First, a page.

One easy way to find data is to use NOAA's National Center for Environmental Information online bathymetry viewer which allows you to search for and download bathymetric data.

For example, the bathymetry for the Great Lakes is available to download, which you could plot up in R. Here is Lake Ontario:

If you want data for a specific country, often, their government will publish datasets online, including bathymetric data, and government websites can be good sources of detailed high resolution data. For example, Australia's government publishes bathymetry data at high resolution in various formats, including a 30 m depth model of the Great Barrier Reef.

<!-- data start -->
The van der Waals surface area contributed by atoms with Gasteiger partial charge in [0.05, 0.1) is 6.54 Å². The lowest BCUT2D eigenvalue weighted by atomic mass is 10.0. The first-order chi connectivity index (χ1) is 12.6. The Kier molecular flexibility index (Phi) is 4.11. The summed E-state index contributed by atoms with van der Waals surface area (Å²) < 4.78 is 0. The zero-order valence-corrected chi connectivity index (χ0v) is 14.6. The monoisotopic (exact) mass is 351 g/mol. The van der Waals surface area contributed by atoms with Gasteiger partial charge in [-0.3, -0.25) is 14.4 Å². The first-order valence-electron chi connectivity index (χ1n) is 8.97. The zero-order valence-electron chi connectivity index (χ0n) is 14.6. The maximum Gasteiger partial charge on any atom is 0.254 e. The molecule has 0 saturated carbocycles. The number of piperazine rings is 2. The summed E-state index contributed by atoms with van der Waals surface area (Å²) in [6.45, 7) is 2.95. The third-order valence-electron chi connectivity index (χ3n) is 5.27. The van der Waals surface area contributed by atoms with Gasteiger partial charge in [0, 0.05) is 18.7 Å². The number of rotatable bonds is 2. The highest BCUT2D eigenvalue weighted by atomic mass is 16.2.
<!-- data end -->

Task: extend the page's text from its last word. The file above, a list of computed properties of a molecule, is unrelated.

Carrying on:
So, get searching and start plotting!

To see how to create a really effective bathymetric map, check out the second part of this guide which covers making colour schemes and using break points to control the colour of the map.

! This is part 1 of a 2 part guide. Links: Part 1 | Part 2
© 2018-2019 Benjamin Bell. All Rights Reserved. http://www.benjaminbell.co.uk

Further reading

Bathymetric maps in R: Colour palettes and break points - Part 2 of this guide taking an in-depth look at colour schemes for raster plots.

Creating simple location maps in R - A guide to show you how to create simple location maps (a large overview, an small study area map), including adding points of interest, grids, scale bars and north arrows. No GIS skills needed!

DEMs and where to find them - A look at different freely available Digital Elevation Models (DEMs), where to get the data and how to use them in R.